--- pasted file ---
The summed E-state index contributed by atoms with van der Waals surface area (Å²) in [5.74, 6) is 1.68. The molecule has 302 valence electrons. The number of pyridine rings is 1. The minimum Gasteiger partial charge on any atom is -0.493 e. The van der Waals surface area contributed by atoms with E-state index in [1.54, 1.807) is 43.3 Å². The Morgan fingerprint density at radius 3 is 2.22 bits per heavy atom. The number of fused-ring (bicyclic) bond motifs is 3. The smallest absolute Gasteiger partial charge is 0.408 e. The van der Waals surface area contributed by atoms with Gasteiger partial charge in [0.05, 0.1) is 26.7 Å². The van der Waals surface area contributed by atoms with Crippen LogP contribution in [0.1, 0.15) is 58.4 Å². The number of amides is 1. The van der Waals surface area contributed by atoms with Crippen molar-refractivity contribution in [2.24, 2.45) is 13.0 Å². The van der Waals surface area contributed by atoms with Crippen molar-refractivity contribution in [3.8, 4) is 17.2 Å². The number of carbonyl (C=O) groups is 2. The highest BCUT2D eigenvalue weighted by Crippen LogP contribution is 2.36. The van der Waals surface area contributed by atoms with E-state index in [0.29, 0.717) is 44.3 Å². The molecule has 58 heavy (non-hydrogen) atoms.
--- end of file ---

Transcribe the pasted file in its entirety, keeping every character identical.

The summed E-state index contributed by atoms with van der Waals surface area (Å²) in [5.74, 6) is 1.68. The molecule has 302 valence electrons. The number of pyridine rings is 1. The minimum Gasteiger partial charge on any atom is -0.493 e. The van der Waals surface area contributed by atoms with E-state index in [1.54, 1.807) is 43.3 Å². The Morgan fingerprint density at radius 3 is 2.22 bits per heavy atom. The number of fused-ring (bicyclic) bond motifs is 3. The smallest absolute Gasteiger partial charge is 0.408 e. The van der Waals surface area contributed by atoms with Gasteiger partial charge in [0.05, 0.1) is 26.7 Å². The van der Waals surface area contributed by atoms with Crippen LogP contribution in [0.1, 0.15) is 58.4 Å². The number of amides is 1. The van der Waals surface area contributed by atoms with Crippen molar-refractivity contribution in [2.24, 2.45) is 13.0 Å². The van der Waals surface area contributed by atoms with Crippen molar-refractivity contribution in [3.8, 4) is 17.2 Å². The number of carbonyl (C=O) groups is 2. The highest BCUT2D eigenvalue weighted by Crippen LogP contribution is 2.36. The van der Waals surface area contributed by atoms with E-state index in [0.29, 0.717) is 44.3 Å². The molecule has 58 heavy (non-hydrogen) atoms.